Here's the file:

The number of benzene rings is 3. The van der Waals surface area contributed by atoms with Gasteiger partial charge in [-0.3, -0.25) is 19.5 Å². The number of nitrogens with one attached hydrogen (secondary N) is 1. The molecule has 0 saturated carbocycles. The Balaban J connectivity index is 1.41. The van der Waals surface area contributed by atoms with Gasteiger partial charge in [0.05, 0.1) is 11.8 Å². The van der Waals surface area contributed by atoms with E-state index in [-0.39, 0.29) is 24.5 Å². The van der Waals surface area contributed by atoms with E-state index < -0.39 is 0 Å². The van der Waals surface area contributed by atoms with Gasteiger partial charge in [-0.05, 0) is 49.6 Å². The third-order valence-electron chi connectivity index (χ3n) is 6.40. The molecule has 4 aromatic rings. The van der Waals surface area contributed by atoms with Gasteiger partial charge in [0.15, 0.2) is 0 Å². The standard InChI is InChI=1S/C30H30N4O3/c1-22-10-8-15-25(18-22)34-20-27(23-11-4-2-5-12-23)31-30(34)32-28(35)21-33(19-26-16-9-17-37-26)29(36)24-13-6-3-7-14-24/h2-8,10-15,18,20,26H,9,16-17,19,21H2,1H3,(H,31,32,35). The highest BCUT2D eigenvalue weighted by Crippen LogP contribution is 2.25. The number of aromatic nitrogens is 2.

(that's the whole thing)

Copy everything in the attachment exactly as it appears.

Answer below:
The number of benzene rings is 3. The van der Waals surface area contributed by atoms with Gasteiger partial charge in [-0.3, -0.25) is 19.5 Å². The number of nitrogens with one attached hydrogen (secondary N) is 1. The molecule has 0 saturated carbocycles. The Balaban J connectivity index is 1.41. The van der Waals surface area contributed by atoms with Gasteiger partial charge in [0.05, 0.1) is 11.8 Å². The van der Waals surface area contributed by atoms with E-state index in [-0.39, 0.29) is 24.5 Å². The van der Waals surface area contributed by atoms with E-state index < -0.39 is 0 Å². The van der Waals surface area contributed by atoms with Gasteiger partial charge in [-0.05, 0) is 49.6 Å². The third-order valence-electron chi connectivity index (χ3n) is 6.40. The molecule has 4 aromatic rings. The van der Waals surface area contributed by atoms with Gasteiger partial charge in [0.15, 0.2) is 0 Å². The standard InChI is InChI=1S/C30H30N4O3/c1-22-10-8-15-25(18-22)34-20-27(23-11-4-2-5-12-23)31-30(34)32-28(35)21-33(19-26-16-9-17-37-26)29(36)24-13-6-3-7-14-24/h2-8,10-15,18,20,26H,9,16-17,19,21H2,1H3,(H,31,32,35). The highest BCUT2D eigenvalue weighted by Crippen LogP contribution is 2.25. The number of aromatic nitrogens is 2.